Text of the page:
The Acting Secretary of State to the Secretary of State 2
2. We have in mind a plan for dealing with the abnormal situation in Central America arising out of non-recognition of the Martínez regime which we would like to submit for your comment and suggestions in the light of any talks you may have had at Montevideo. If you approve we will take it up with the President and, subject to his authorization, broach it in Central America.
As you will recall, Martínez came into power in December, 1931, following a revolution. Having been Minister of War at the time of the revolution he was clearly barred from recognition under the terms of the Central American 1923 General Treaty of Peace and Amity.3 The other four Central American states declined to recognize him, and the United States, while of course not a party to the Treaty, nevertheless declined recognition, in line with our policy of supporting the efforts of the Central American states to discourage revolution in their countries. Salvador and Costa Rica both denounced the Treaty, their denunciation taking effect January 1 of this year. The Treaty, under its terms, remains in effect among the other three states. We are now advised that Costa Rica has recognized Martínez as of January 1.
The plan we have in mind to deal with this situation is as follows: That agreement be reached between the Presidents of Guatemala, Honduras and Nicaragua providing in effect that, in view of the denunciation by Costa Rica and Salvador of the Treaty, and pending a revision of that Treaty, the three Presidents declare that their Governments, [Page 217] while regarding the Treaty as being in force with respect to the relations maintained by the three states with each other, do not regard it as being in force with respect to the relations of those states with Costa Rica and Salvador. Following the signature of such an agreement, the three Governments in question would extend recognition to the Martínez Government; the United States would extend recognition simultaneously. The agreement between the three Presidents would also provide for the calling at a later date of another Conference of the Central American states to consider a revision of the General Treaty of Peace and Amity and such action relating to the other treaties signed in 1923 as might appear appropriate. It is our idea that this subsequent Conference should not be held in Washington. If the Central American states desired us to be present unofficially as observers, we would of course be willing to do this and to assist in any way we appropriately could.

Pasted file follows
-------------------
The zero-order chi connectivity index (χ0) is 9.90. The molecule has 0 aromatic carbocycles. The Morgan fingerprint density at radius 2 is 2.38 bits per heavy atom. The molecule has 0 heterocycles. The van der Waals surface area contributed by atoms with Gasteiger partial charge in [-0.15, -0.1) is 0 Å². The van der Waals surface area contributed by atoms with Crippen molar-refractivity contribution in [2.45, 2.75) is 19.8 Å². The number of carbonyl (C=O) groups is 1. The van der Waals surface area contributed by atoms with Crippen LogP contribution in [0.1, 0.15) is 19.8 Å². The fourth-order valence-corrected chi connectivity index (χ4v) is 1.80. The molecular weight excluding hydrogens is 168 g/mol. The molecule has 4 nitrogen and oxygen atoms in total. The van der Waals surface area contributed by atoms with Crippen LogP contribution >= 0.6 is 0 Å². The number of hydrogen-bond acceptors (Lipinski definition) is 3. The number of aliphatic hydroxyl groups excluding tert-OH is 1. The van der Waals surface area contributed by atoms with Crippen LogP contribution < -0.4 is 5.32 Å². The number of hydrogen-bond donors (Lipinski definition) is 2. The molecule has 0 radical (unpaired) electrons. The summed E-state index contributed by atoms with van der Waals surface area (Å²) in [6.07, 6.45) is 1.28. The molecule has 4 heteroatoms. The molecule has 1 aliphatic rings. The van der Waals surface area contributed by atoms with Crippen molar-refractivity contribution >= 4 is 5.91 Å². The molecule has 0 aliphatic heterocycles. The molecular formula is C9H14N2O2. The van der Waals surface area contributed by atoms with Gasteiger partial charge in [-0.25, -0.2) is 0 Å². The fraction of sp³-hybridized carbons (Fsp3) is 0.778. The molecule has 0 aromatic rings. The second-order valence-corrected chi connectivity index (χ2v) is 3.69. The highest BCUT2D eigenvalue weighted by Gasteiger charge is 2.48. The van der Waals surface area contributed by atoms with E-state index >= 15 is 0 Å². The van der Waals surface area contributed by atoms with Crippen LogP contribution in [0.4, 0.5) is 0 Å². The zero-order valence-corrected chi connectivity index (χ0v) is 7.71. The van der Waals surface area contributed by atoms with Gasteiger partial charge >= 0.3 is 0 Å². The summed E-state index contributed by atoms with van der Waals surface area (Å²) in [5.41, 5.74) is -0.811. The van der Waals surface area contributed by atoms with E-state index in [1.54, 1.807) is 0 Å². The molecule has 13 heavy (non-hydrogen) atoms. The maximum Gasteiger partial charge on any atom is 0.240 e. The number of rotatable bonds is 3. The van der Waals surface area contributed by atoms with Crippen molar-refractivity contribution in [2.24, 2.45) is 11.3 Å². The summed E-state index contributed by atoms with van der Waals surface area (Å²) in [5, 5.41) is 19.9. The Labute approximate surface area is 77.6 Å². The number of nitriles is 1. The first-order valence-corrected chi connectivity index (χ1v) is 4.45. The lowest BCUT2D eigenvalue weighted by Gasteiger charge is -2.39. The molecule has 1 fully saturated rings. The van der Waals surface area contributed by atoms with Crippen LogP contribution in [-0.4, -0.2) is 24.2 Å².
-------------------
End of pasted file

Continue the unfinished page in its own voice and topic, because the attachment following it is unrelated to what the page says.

Our thought is to broach this plan informally to President Sacasa of Nicaragua through Minister Lane, with the suggestion that Sacasa, if the idea appeals to him, either might put it forward as his own initiative with the Presidents of Guatemala and Honduras; or, if Sacasa preferred, Mr. Lane could visit Guatemala (Minister Hanna is absent) and suggest to President Ubico that he take the initiative in the matter.
It would be our consistent purpose throughout the suggested negotiation to have the initiative taken by the Central American States and to have any suggestions emanating from us regarded as strictly confidential. Our participation in the matter, consequently, would be strictly behind the scenes. If the plan is carried out, the obvious advantages are the possibility of immediate recognition of the Government of Salvador by our own Government after such action had been taken by the other Central American Governments and subsequently the amendment of the principal treaties and conventions of 1923 in such a manner as experience has shown to be desirable to those of the Central American Governments as wish their continuance.
Please cable your views.
- The Secretary of State was at Santiago, Chile, returning from Montevideo, Uruguay, where he had served as Chairman of the American delegation to the Seventh International Conference of American States, December 3–26, 1933.↩
- Conference on Central American Affairs, Washington, December 4, 1922–February 7, 1923 (Washington, Government Printing Office, 1923), p. 287.↩